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Increased EU development aid must reach those most in need, ONE and other NGOs say

BRUSSELS, 25 OCTOBER 2017 – The European Parliament has shown its support for the fight to end extreme poverty, by voting to increase funds for humanitarian and development aid in the EU’s 2018 budget. MEPs rejected the European Commission’s proposal, which had suggested a 6.7% reduction in development aid, and chose to prioritise the EU’s focus on poverty eradication. ONE, Save the Children, Oxfam and Plan International have welcomed this decision, but are calling on the EU to make sure EU development aid really reaches those most in need.

Valentina Barbagallo, Brussels Policy and Advocacy Manager at ONE, said: “In these uncertain times of pandemics, famine and instability, the EU has to recognise the critical need to invest in long-term development now. The European Parliament’s proposal to increase development and humanitarian aid – especially for crucial education programmes – shows vision and commitment. With Africa’s population set to more than double by 2050, access to quality education and jobs could transform a booming youth population into the engine of global growth, with the potential to wipe out extreme poverty. Member States must now show the same foresight and back these indispensable increases to EU aid.”

Hilary Jeune, Oxfam’s lead policy advisor on development cooperation, said: “The increase to humanitarian aid and development cooperation is much needed, but the money given to fighting poverty, where it is most needed, is merely crumbs next to the cake given to promoting the EU’s race to stop migration. Member states must now ensure the budget is not reduced to shoring up ‘Fortress Europe’, but instead defend Europe’s role as the world leader in development. Aid money must go to actually helping people, and not be dependent on other EU priorities such as migration.”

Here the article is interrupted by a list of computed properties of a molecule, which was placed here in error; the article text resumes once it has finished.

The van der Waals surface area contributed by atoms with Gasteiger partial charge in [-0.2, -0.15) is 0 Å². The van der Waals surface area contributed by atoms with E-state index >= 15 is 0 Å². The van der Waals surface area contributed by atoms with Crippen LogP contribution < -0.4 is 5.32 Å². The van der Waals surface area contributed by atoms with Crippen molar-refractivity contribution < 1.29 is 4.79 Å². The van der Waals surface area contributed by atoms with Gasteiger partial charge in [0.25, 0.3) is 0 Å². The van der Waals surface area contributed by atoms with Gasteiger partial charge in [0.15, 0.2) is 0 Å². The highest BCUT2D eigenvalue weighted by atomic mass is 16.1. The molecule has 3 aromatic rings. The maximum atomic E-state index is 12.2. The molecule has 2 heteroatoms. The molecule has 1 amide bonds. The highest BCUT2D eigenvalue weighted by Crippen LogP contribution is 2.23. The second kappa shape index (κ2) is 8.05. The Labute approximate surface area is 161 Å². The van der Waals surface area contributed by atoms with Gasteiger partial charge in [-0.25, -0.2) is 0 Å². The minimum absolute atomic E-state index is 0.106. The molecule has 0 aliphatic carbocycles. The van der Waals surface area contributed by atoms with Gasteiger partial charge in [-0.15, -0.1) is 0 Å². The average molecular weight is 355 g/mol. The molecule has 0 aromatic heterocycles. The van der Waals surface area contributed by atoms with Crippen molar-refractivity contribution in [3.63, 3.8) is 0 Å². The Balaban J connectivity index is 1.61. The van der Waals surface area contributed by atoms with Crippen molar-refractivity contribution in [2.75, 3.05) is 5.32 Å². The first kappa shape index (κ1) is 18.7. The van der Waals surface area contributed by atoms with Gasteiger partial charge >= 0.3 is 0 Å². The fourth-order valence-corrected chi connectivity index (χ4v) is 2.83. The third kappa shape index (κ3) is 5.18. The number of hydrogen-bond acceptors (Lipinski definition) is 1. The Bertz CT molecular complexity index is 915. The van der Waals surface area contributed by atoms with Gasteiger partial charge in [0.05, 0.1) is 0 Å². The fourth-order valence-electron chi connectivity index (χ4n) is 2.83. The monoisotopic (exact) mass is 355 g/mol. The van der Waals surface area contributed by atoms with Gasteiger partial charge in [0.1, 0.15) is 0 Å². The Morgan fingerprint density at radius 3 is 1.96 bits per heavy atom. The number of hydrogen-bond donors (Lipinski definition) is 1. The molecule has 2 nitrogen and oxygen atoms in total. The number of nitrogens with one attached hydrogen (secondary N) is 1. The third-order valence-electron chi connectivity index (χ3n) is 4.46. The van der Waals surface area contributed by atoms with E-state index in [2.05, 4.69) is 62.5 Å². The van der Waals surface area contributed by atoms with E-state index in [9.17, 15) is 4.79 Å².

Tanya Cox, Plan International’s EU Representative (a.i.), said: “With this vote, the European Parliament has demonstrated its continued commitment to ensure that poverty and inequality are tackled. Given the huge weight of gender inequality in some parts of the world, special attention will need be given to realising girls’ and women’s rights, to make sure that no one is left behind. We also welcome the focus put by MEPs on human development and on the need for the EU to respond to crises – particularly through supporting education in emergencies. We expect Member States to agree and support this position during negotiations with the European Parliament in the coming weeks.”

Jacqueline Hale, Head of Advocacy at Save the Children, said: “Humanitarian aid, food security and adequate nutrition, and access to education – including in emergencies – are vital to children and young people. Parliament’s vote to increase these budget lines sends a positive signal that MEPs support funding for children living in poverty or in crisis-affected countries. Thank you to Daniele Viotti, Charles Goerens and rapporteur Siegfried Mureșan for these increases. We now urge the Parliament’s representatives in talks with Council to continue to negotiate for humanitarian aid and ambitious EU action to fight poverty and alleviate suffering outside its borders during their meetings in November.”


Notes to editors
● Spokespeople of all organisations are available for interviews.
● The EU’s external action receives financing from heading 4 of the EU budget, ‘The EU as a Global Player’.
● The European Commission had suggested to reduce the total funds in heading 4 by 232 million euros compared to 2017 levels, i.e. 5.6% cut to heading 4, with a cut of 6.7% to development aid.
● The Council has proposed to further cut heading 4 by 90 million euros.
● The European Parliament’s plenary has followed the proposal of the Budgets Committee to increase EU’s external spending by 232 million euros:
○ €12.5 million for human development (health and education).
○ €12.5 million for food security, nutrition and agriculture.
○ € 38.1 million for humanitarian aid (including €10 million reserve to education in humanitarian settings).
○ €119 million for the Mediterranean (European Neighbourhood Instrument).
○ €27 million for the Eastern Partnership (European Neighbourhood Instrument).
○ €16 million for UNRWA – Palestinian refugees (European Neighbourhood Instrument).
● Heading 4 is prioritising migration control and EU borders protection, rather than poverty eradication. This is contradicting the EU treaties which determine that poverty reduction and eradication should be the primary objectives of development cooperation.

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